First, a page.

Bitcoin Fees Drop But Still Remain Far From the Pre-Halving Level

Disclosure: Crypto is a high-risk asset class. This article is provided for informational purposes and does not constitute investment advice. By using this website, you agree to our terms and conditions. We may utilise affiliate links within our content, and receive commission.

After two weeks of soaring, Bitcoin (BTC) fees’ flight to new highs seems to be over, at least for now, descending more than 50%.

Source: Adobe/terovesalainen

Bitcoin fees started rising after the reduction of the miners’ reward on May 11, surprising even the industry insiders and reaching new, ‘ridiculous’ highs this year. However, they’ve been seen dropping in the last five days.

Between May 20 and May 25, BTC average transaction fee was cut more than half, from USD 6.647 to USD 3.069. The 7-day moving average shows values going up until May 23 to USD 5.454, dropping almost 10% since to USD 4.922.

The median transaction fee also started dropping on May 20, from USD 3.915 to USD 1.415 four days later – a 64% drop, going back up slightly on May 25 to USD 1.646. Looking at the 7-day moving average values, the median transaction fee started its descent on May 22 from USD 3.162 to USD 2.769 on May 25.

However, despite this drop, fees still remain much higher than in the first four months this year.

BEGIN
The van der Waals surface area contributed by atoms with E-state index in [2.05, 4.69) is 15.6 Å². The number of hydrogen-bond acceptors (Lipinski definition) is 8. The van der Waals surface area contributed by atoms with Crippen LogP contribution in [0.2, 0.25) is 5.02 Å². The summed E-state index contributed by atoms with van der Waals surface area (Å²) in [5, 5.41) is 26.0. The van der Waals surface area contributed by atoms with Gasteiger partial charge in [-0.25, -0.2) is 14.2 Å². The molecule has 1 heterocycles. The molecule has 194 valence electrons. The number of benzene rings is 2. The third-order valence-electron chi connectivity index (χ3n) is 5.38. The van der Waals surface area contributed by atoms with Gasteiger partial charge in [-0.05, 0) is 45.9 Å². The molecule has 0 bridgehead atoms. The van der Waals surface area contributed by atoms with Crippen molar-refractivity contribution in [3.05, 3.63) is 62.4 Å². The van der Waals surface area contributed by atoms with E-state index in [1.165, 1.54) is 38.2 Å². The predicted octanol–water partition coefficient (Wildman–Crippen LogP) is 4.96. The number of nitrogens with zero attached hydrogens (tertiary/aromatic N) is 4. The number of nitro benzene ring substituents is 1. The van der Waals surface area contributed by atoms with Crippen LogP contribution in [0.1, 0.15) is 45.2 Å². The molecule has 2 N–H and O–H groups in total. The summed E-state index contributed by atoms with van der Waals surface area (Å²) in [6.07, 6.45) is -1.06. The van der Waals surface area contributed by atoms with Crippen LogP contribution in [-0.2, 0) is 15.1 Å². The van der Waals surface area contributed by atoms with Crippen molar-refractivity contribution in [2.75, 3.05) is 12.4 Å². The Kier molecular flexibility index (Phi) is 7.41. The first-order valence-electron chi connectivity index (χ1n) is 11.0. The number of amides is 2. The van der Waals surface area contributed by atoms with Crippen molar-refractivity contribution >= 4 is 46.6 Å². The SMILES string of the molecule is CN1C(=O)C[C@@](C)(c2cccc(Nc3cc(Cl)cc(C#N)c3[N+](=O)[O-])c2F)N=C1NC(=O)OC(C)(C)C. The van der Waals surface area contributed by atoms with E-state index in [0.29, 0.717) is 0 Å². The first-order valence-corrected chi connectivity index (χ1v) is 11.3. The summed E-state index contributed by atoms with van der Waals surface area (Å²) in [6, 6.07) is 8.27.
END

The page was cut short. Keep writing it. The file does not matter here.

Furthermore, BTC mempool, where all the valid transactions wait to be confirmed by the Bitcoin network, is showing fewer transactions with fees over 140 satoshis per byte in the last couple of days, and none above 1,000 sat/B, allowing for those lower-paying transactions to have their turn and be processed, clearing the pool.


As reported, it was estimated that a drop in BTC mining difficulty would’ve decreased the time between blocks, helping process BTC transactions faster and cutting fees. However, after the difficulty adjustment on May 20, block time still fluctuated around 12 minutes, compared with around 10 minutes in the beginning of May.

Meanwhile, crypto mining publication Miner Update argued recently that the market will need to wait for the next difficulty adjustment in order to get a more clear picture.

“The next adjustment will be entirely based on the computing power which miners deploy at the current difficulty level and block subsidy of 6.25 BTC. The next difficulty adjustment will alter the network to the hash rate deployed over the next ~2 weeks and it will afterward become clear whether users are paying higher transaction fees post halving,” they said.

Major Bitcoin mining pool now estimates that during the next adjustment in nine days, the mining difficulty will drop by 6%.


BTC is currently (12:55 PM UTC) trading at USD 8,831. The price is up by less than 1% in a day and down by almost 9% in a week.